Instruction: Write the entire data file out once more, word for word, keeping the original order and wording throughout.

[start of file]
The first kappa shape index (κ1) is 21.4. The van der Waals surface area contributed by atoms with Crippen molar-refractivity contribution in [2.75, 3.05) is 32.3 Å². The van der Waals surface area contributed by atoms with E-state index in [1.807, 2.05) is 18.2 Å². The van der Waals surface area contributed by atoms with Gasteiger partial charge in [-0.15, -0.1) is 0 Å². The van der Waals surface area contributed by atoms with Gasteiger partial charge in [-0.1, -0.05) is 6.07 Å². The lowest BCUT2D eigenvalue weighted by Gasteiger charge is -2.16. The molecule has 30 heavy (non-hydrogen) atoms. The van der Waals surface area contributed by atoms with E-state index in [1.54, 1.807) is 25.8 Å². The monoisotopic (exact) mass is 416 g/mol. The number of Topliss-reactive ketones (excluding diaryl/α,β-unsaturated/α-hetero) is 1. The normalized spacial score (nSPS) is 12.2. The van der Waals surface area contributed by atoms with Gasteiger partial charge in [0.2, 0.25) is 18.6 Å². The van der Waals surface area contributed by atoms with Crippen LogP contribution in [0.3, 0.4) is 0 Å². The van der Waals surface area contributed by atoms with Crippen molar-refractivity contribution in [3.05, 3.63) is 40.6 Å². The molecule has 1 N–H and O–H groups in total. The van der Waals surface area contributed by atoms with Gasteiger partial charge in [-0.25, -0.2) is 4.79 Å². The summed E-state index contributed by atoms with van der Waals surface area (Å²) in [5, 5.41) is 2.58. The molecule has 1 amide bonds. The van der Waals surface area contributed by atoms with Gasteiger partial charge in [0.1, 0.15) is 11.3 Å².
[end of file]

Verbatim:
The first kappa shape index (κ1) is 21.4. The van der Waals surface area contributed by atoms with Crippen molar-refractivity contribution in [2.75, 3.05) is 32.3 Å². The van der Waals surface area contributed by atoms with E-state index in [1.807, 2.05) is 18.2 Å². The van der Waals surface area contributed by atoms with Gasteiger partial charge in [-0.15, -0.1) is 0 Å². The van der Waals surface area contributed by atoms with Gasteiger partial charge in [-0.1, -0.05) is 6.07 Å². The lowest BCUT2D eigenvalue weighted by Gasteiger charge is -2.16. The molecule has 30 heavy (non-hydrogen) atoms. The van der Waals surface area contributed by atoms with E-state index in [1.54, 1.807) is 25.8 Å². The monoisotopic (exact) mass is 416 g/mol. The number of Topliss-reactive ketones (excluding diaryl/α,β-unsaturated/α-hetero) is 1. The normalized spacial score (nSPS) is 12.2. The van der Waals surface area contributed by atoms with Gasteiger partial charge in [0.2, 0.25) is 18.6 Å². The van der Waals surface area contributed by atoms with Crippen LogP contribution in [0.3, 0.4) is 0 Å². The van der Waals surface area contributed by atoms with Crippen molar-refractivity contribution in [3.05, 3.63) is 40.6 Å². The molecule has 1 N–H and O–H groups in total. The van der Waals surface area contributed by atoms with Gasteiger partial charge in [-0.25, -0.2) is 4.79 Å². The summed E-state index contributed by atoms with van der Waals surface area (Å²) in [5, 5.41) is 2.58. The molecule has 1 amide bonds. The van der Waals surface area contributed by atoms with Gasteiger partial charge in [0.1, 0.15) is 11.3 Å².